A key computation that all mammals perform is determining the value of different outcomes. People and animal models evaluate outcomes as gains or losses relative to an internal reference point, likely reflecting their experience-based expectations. For example, if someone is told they will receive a particular salary at a new job, but when they start, they find that the salary is substantially less, they will view that salary (which is a net increase in wealth) as a loss relative to their reference point. Reference dependence is a consequential, ubiquitous phenomenon, driving decisions about insurance, financial products, labor, and retirement savings. The proposed work seeks to uncover how large populations of neurons represent a cognitive variable ?the reference point- during value-based decision-making. This work involves complementary, synergistic interactions between experimentalists and theorists in the labs of Dr. Christine Constantinople and Dr. Cristina Savin, respectively. This proposal will develop a novel behavioral paradigm for studying reference dependence in rats, enabling application of powerful tools to monitor large-scale neural dynamics. High-throughput behavioral training will generate dozens of trained subjects for experiments in parallel. We will also develop a behavioral model to quantify key aspects of rats' behavior, including individual differences in behavior across animals (Aim 1). We will use new silicon probes with high channel counts (?Neuropixels? probes) to record from populations of neurons in dozens of rats during behavior. Recordings will be obtained from the orbitofrontal cortex (OFC), a key brain structure implicated in value-based decision-making. We will develop novel latent dynamics models that will infer the reference point directly from populations of simultaneously recorded neurons in OFC, without any knowledge of the task or rats' behavior. This model will also be able to identify aspects of neural dynamics that are common across dozens of rats, and aspects that are variable across animals, reflecting individual differences in behavior (Aim 2). Finally, we will use complementary, state-of-the-art machine-learning techniques to train recurrent neural networks (RNNs) on our behavioral and neural data. This approach will generate concrete hypotheses about the neural circuit architectures performing reference-dependent subjective valuation in our task (Aim 3).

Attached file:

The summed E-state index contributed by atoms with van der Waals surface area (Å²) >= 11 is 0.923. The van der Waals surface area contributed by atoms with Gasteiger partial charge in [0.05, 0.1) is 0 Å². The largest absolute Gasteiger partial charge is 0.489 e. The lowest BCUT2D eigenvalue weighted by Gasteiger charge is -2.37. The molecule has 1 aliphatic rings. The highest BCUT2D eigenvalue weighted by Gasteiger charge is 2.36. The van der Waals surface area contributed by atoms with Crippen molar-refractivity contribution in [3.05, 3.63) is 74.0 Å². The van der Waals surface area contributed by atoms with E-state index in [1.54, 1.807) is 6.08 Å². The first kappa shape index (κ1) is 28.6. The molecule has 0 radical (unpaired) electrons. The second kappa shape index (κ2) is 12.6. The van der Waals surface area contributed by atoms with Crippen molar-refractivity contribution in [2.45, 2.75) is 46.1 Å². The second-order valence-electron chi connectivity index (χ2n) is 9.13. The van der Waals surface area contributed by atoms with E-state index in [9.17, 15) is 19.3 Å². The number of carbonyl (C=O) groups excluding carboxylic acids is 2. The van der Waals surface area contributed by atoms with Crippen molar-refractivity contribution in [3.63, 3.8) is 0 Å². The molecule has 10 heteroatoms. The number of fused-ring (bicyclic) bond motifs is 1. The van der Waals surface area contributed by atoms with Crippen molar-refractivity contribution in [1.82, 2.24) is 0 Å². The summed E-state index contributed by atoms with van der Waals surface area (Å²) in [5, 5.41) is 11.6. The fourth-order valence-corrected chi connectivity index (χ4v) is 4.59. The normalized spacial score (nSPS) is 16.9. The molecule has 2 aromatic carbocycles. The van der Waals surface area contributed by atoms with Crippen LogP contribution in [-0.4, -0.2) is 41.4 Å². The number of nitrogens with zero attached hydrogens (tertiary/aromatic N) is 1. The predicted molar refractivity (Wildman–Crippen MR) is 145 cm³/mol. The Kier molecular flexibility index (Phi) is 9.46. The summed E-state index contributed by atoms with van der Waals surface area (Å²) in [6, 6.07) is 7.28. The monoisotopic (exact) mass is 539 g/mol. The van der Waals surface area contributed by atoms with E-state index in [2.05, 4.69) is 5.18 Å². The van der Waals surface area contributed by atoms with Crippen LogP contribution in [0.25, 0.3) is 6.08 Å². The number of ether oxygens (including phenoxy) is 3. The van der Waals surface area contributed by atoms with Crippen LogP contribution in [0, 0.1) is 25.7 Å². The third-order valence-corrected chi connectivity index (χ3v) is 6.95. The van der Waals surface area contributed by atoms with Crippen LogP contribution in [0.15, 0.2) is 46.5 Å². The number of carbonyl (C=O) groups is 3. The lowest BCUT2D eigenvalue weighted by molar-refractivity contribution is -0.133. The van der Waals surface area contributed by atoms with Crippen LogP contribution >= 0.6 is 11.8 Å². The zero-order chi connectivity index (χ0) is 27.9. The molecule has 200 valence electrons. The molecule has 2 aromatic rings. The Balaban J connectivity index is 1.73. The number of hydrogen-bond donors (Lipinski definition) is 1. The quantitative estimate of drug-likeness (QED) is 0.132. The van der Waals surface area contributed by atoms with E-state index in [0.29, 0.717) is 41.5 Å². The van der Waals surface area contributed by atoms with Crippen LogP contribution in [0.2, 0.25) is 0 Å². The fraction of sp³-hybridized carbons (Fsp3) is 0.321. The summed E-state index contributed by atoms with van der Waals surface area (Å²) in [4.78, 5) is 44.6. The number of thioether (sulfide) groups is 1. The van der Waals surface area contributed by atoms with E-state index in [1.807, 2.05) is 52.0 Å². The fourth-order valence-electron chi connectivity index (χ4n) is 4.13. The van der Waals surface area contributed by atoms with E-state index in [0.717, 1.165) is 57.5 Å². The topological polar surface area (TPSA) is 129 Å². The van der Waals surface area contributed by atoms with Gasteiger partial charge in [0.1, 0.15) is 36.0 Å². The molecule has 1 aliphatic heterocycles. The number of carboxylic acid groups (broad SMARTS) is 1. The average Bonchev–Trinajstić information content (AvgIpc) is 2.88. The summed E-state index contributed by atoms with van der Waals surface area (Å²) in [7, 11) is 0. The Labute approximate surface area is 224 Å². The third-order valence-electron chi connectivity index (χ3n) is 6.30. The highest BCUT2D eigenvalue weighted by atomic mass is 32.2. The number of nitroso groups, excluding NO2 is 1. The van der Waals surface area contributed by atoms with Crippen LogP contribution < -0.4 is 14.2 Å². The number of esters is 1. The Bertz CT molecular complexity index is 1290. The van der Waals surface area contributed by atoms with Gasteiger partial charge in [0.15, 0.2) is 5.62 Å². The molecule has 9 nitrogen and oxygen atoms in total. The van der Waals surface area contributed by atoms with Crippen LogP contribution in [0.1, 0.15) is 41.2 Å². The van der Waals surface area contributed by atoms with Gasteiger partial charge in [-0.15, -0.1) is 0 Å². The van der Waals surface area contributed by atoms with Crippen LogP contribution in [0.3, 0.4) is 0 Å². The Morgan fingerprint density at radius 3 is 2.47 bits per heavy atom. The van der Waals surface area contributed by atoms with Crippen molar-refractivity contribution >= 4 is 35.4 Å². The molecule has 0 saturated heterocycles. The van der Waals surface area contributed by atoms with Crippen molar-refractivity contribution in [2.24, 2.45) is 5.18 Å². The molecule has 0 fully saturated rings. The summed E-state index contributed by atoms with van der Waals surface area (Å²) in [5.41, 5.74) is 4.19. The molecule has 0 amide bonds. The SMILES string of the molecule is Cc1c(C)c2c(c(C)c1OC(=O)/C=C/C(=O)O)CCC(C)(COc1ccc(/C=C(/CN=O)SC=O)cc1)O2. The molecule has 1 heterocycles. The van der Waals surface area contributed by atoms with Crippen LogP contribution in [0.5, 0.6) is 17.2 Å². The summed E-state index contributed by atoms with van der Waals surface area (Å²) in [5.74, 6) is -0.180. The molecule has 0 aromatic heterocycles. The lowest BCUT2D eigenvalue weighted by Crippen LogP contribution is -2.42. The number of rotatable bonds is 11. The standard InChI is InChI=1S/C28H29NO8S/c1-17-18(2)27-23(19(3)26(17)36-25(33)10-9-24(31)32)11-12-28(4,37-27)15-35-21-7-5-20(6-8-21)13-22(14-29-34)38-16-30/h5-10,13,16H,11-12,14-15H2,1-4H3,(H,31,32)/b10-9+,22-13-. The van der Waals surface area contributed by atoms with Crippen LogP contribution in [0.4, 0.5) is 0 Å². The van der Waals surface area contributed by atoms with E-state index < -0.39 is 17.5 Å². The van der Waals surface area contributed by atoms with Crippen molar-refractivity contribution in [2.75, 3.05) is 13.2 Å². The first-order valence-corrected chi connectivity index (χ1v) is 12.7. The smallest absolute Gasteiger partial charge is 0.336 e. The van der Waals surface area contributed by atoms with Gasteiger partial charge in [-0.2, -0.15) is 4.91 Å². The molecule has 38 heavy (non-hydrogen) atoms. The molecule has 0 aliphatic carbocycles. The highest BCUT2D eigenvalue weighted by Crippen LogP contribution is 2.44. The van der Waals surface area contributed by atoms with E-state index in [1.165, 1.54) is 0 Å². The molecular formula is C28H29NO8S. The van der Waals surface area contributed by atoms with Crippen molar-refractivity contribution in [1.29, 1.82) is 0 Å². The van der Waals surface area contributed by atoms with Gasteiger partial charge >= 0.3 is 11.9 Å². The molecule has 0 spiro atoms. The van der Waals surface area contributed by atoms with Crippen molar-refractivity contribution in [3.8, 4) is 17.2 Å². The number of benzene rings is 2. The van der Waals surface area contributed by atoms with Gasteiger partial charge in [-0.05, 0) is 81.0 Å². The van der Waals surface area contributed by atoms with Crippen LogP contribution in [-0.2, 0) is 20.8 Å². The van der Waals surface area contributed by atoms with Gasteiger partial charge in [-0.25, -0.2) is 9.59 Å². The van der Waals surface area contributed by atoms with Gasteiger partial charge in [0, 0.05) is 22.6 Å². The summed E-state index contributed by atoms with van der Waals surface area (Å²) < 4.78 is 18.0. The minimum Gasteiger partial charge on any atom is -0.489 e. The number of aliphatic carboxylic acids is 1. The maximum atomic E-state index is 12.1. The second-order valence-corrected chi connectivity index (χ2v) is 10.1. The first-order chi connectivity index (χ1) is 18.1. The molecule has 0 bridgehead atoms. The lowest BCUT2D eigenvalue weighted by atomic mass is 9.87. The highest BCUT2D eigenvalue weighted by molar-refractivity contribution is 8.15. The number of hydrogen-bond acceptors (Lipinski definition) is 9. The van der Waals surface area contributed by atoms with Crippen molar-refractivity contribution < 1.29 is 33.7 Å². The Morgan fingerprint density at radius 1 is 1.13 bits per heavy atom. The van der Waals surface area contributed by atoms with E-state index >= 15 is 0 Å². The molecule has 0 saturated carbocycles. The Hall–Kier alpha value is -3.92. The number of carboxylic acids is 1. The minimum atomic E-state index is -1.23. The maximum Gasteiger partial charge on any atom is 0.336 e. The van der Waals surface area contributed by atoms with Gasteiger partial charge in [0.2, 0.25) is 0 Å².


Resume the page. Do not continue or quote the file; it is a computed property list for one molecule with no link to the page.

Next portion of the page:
Decision-making is disrupted in psychiatric disorders including schizophrenia & bipolar disorder.Moreover, all major classes of psychiatric disorders are associated with disordered reward processing in the brain. Therefore, a circuit-level understanding of how the brain computes and represents the reference point during value-based decision-making has enormous consequences for human health, and may hold promise for improving treatments for mental health disorders in which decision-making is impaired.